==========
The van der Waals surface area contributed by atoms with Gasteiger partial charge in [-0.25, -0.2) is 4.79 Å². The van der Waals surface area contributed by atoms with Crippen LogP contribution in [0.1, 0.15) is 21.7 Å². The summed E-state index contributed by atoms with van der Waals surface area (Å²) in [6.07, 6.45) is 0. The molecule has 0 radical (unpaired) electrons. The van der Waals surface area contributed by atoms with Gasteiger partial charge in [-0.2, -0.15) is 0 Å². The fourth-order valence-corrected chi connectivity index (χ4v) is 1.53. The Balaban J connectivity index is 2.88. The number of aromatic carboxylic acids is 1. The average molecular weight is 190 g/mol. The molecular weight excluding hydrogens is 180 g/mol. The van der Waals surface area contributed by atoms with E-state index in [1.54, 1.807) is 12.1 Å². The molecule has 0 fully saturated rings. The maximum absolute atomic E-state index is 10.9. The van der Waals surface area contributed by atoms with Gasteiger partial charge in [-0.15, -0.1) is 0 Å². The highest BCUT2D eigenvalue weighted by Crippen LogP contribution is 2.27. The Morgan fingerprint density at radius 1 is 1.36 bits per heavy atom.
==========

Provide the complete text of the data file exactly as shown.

The van der Waals surface area contributed by atoms with Gasteiger partial charge in [-0.25, -0.2) is 4.79 Å². The van der Waals surface area contributed by atoms with Crippen LogP contribution in [0.1, 0.15) is 21.7 Å². The summed E-state index contributed by atoms with van der Waals surface area (Å²) in [6.07, 6.45) is 0. The molecule has 0 radical (unpaired) electrons. The van der Waals surface area contributed by atoms with Gasteiger partial charge in [-0.2, -0.15) is 0 Å². The fourth-order valence-corrected chi connectivity index (χ4v) is 1.53. The Balaban J connectivity index is 2.88. The number of aromatic carboxylic acids is 1. The average molecular weight is 190 g/mol. The molecular weight excluding hydrogens is 180 g/mol. The van der Waals surface area contributed by atoms with E-state index in [1.54, 1.807) is 12.1 Å². The molecule has 0 fully saturated rings. The maximum absolute atomic E-state index is 10.9. The van der Waals surface area contributed by atoms with Gasteiger partial charge in [-0.15, -0.1) is 0 Å². The highest BCUT2D eigenvalue weighted by Crippen LogP contribution is 2.27. The Morgan fingerprint density at radius 1 is 1.36 bits per heavy atom.